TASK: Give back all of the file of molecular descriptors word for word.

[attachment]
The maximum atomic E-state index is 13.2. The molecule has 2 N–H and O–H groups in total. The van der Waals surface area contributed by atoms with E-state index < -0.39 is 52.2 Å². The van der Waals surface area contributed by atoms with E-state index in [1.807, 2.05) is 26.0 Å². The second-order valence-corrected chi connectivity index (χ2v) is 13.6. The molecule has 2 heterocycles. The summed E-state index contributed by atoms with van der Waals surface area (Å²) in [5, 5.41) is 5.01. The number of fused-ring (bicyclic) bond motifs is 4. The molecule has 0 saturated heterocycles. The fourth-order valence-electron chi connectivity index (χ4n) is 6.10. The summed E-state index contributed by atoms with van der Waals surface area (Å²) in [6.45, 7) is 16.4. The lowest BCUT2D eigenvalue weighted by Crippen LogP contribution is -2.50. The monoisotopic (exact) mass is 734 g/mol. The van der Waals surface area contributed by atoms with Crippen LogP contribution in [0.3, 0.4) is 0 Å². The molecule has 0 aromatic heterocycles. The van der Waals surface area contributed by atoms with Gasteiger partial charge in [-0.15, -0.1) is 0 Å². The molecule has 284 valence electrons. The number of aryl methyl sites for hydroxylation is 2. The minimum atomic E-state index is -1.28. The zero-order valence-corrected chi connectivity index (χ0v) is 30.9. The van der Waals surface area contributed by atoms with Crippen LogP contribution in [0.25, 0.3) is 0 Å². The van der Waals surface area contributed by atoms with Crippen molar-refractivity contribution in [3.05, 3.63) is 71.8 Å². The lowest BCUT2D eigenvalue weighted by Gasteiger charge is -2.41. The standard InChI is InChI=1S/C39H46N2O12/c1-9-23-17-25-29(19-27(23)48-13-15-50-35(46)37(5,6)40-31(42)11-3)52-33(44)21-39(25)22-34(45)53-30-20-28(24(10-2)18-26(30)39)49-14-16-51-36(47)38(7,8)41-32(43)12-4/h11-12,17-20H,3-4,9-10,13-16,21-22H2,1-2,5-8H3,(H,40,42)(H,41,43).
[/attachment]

The maximum atomic E-state index is 13.2. The molecule has 2 N–H and O–H groups in total. The van der Waals surface area contributed by atoms with E-state index < -0.39 is 52.2 Å². The van der Waals surface area contributed by atoms with E-state index in [1.807, 2.05) is 26.0 Å². The second-order valence-corrected chi connectivity index (χ2v) is 13.6. The molecule has 2 heterocycles. The summed E-state index contributed by atoms with van der Waals surface area (Å²) in [5, 5.41) is 5.01. The number of fused-ring (bicyclic) bond motifs is 4. The molecule has 0 saturated heterocycles. The fourth-order valence-electron chi connectivity index (χ4n) is 6.10. The summed E-state index contributed by atoms with van der Waals surface area (Å²) in [6.45, 7) is 16.4. The lowest BCUT2D eigenvalue weighted by Crippen LogP contribution is -2.50. The monoisotopic (exact) mass is 734 g/mol. The van der Waals surface area contributed by atoms with Crippen LogP contribution in [0.3, 0.4) is 0 Å². The molecule has 0 aromatic heterocycles. The van der Waals surface area contributed by atoms with Gasteiger partial charge in [-0.15, -0.1) is 0 Å². The molecule has 284 valence electrons. The number of aryl methyl sites for hydroxylation is 2. The minimum atomic E-state index is -1.28. The zero-order valence-corrected chi connectivity index (χ0v) is 30.9. The van der Waals surface area contributed by atoms with Crippen LogP contribution in [0.25, 0.3) is 0 Å². The van der Waals surface area contributed by atoms with Crippen molar-refractivity contribution in [3.05, 3.63) is 71.8 Å². The lowest BCUT2D eigenvalue weighted by Gasteiger charge is -2.41. The standard InChI is InChI=1S/C39H46N2O12/c1-9-23-17-25-29(19-27(23)48-13-15-50-35(46)37(5,6)40-31(42)11-3)52-33(44)21-39(25)22-34(45)53-30-20-28(24(10-2)18-26(30)39)49-14-16-51-36(47)38(7,8)41-32(43)12-4/h11-12,17-20H,3-4,9-10,13-16,21-22H2,1-2,5-8H3,(H,40,42)(H,41,43).